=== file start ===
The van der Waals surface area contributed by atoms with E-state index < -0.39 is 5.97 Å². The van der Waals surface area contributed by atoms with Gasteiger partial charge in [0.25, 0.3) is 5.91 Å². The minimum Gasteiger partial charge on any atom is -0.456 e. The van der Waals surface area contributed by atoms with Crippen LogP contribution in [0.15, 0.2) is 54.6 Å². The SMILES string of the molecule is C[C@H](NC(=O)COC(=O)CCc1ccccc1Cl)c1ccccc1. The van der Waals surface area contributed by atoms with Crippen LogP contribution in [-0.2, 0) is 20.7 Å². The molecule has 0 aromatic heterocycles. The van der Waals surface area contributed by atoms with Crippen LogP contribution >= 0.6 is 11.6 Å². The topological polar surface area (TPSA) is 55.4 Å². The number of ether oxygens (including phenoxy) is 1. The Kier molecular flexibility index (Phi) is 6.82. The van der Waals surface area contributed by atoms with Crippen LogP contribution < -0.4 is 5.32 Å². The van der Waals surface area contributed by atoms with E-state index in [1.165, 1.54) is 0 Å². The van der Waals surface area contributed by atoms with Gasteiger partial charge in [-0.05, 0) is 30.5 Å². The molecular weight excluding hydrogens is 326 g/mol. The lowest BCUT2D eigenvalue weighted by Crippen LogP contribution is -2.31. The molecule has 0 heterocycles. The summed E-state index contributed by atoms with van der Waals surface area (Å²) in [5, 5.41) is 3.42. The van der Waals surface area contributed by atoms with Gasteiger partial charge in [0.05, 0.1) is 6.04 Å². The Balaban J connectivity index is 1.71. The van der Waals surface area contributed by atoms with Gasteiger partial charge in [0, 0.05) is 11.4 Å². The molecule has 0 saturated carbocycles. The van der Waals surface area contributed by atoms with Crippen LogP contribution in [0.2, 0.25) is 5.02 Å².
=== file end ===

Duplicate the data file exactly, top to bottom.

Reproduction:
The van der Waals surface area contributed by atoms with E-state index < -0.39 is 5.97 Å². The van der Waals surface area contributed by atoms with Gasteiger partial charge in [0.25, 0.3) is 5.91 Å². The minimum Gasteiger partial charge on any atom is -0.456 e. The van der Waals surface area contributed by atoms with Crippen LogP contribution in [0.15, 0.2) is 54.6 Å². The SMILES string of the molecule is C[C@H](NC(=O)COC(=O)CCc1ccccc1Cl)c1ccccc1. The van der Waals surface area contributed by atoms with Crippen LogP contribution in [-0.2, 0) is 20.7 Å². The molecule has 0 aromatic heterocycles. The van der Waals surface area contributed by atoms with Crippen LogP contribution >= 0.6 is 11.6 Å². The topological polar surface area (TPSA) is 55.4 Å². The number of ether oxygens (including phenoxy) is 1. The Kier molecular flexibility index (Phi) is 6.82. The van der Waals surface area contributed by atoms with Crippen LogP contribution < -0.4 is 5.32 Å². The van der Waals surface area contributed by atoms with E-state index in [1.165, 1.54) is 0 Å². The van der Waals surface area contributed by atoms with Gasteiger partial charge in [-0.05, 0) is 30.5 Å². The molecular weight excluding hydrogens is 326 g/mol. The lowest BCUT2D eigenvalue weighted by Crippen LogP contribution is -2.31. The molecule has 0 heterocycles. The summed E-state index contributed by atoms with van der Waals surface area (Å²) in [5, 5.41) is 3.42. The van der Waals surface area contributed by atoms with Gasteiger partial charge in [0.05, 0.1) is 6.04 Å². The Balaban J connectivity index is 1.71. The van der Waals surface area contributed by atoms with Gasteiger partial charge in [0, 0.05) is 11.4 Å². The molecule has 0 saturated carbocycles. The van der Waals surface area contributed by atoms with Crippen LogP contribution in [0.2, 0.25) is 5.02 Å².